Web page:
Physicians Leaving Medical Practice
New York – As an inevitable consequence of the continuing failure of health care providers worldwide, licensed physicians with years of experience are calling it quits. Though there are many areas of discussion as to the reason, it likely comes down to one: HMOs. HMO mandates saturate medical practice with interference. Physicians feel they are no longer in private practice; but, are employees of HMOs.
This interference in daily duties of physicians is easily witnessed by patients who visit their doctor for regular checkups. The scenario is familiar: A patient is being examined by their primary care physician or specialist. The phone rings. The physician answers while the patient awaits the end of a physician/HMO phone call wherein the physician is harrangued into reducing patient care or hospitalization to suit the bottom line of HMOs.
Is the physician the employee of the HMO? Ultimately, yes. No other professional is constantly second-guessed, deluged with HMO paperwork or forced to leave their profession, from the frustration of pleasing an outside entity that oversees every prescription, therapy, surgery and diagnosis.
Physcians cannot practice according to their training and experience without HMO interference, their last resort is to leave the profession, rather than remain in constant battle with inexperienced HMO clerks dictating medical practice.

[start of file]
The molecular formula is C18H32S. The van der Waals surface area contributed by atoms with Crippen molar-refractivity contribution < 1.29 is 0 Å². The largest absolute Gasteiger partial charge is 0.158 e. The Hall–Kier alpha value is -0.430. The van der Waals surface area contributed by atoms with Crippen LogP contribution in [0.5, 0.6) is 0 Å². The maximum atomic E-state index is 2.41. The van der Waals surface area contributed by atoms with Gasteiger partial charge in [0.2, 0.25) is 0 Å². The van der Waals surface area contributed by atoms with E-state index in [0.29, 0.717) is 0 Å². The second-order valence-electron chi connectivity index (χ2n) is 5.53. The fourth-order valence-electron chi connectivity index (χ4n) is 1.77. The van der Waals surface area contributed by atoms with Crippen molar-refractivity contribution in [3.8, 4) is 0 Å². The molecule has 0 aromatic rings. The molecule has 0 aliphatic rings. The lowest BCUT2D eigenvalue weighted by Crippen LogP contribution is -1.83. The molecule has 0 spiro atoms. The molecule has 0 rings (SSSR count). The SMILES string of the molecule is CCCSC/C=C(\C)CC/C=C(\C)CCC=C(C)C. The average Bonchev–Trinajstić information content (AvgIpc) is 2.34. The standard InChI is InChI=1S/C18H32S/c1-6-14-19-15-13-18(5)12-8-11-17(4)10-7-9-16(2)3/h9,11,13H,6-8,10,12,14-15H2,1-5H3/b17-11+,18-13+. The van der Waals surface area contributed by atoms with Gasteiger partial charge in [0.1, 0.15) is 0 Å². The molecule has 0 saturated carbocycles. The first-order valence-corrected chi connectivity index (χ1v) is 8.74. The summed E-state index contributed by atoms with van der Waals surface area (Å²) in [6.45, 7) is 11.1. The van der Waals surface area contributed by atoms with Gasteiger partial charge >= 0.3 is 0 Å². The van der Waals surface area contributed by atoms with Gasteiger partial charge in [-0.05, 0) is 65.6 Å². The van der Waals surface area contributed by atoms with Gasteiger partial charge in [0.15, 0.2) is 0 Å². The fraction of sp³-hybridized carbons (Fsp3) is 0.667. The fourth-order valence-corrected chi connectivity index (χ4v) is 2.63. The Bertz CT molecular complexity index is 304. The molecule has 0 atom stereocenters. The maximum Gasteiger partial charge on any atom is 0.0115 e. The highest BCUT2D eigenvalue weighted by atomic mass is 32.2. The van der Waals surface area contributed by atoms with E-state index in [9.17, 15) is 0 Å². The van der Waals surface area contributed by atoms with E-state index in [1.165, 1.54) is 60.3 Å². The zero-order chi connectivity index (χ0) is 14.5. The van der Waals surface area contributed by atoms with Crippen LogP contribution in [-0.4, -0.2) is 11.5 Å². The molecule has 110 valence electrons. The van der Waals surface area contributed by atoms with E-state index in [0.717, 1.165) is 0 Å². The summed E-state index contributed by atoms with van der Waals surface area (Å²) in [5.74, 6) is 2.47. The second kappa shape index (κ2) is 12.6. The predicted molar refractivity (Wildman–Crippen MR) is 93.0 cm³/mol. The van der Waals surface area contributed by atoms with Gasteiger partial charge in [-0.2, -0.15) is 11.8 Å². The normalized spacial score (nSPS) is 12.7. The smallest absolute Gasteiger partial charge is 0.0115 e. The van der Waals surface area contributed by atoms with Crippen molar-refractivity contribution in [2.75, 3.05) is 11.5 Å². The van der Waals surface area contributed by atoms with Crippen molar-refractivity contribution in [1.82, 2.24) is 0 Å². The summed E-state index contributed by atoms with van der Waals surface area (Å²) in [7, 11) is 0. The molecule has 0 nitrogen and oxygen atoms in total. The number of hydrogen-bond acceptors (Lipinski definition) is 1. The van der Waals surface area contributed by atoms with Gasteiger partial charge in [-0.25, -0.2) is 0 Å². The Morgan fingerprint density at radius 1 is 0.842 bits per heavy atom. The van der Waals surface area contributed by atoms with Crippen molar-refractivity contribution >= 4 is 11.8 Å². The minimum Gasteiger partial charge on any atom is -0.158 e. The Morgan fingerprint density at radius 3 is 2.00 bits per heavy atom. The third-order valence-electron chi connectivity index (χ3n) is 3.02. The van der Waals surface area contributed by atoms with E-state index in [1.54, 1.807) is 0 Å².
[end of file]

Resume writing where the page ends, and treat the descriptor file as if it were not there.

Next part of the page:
â€œTens of thousands of primary care doctors face the same problems as millions of ordinary citizens: frustrations in dealing with HMOs and government red tape,â€? said Sandra Johnson, a board member of the Physiciansâ€™ Foundation, which released the survey.
â€œThe thing we heard over and over again from the physicians was that theyâ€™re unhappy they canâ€™t spend more time with their patients, which is why they went into primary care in the first place,â€? Johnson said in a news release.
This is true of HMOs selected by employers and those involved as outside contractors of the government through Medicare and on state levels through Medicaid programs for the indigent. In the case of HMOs selected by employers, many physicians are categorized â€œspecialistsâ€? though their practices are â€œgeneral medicineâ€?. A simple procedure like a blood test is forbidden to be administered by a licensed physician during regular office exams, unless cleared by the HMO. Instead, large testing laboratories that do not have a licensed physician regularly on staff allow nurses and testing technicians to perform this procedure on masses of people, warehouse-fashion and in record time, often to the detriment of a patient. The margin for error in such a warehousing format has serious consequences to nurses and testing staff, often under great stress to meet numbers mandanted by HMOs.
The subtle message all physicians is that the HMO, not the licensed physician, decides which course of medicine should be practiced, when it will be performed and under which critieria.
That kind of intrusion is the cause of more physicians leaving medicine. It is also the reason for the deterioration in health care. If physicians must spend more of their time debating medical practice for which they are trained, with HMO staff who rely on an HMO staff physician heavily influenced by the HMOâ€™s bottom line and not the actual needs of the physician and patient, the future of medicine is in serious decline.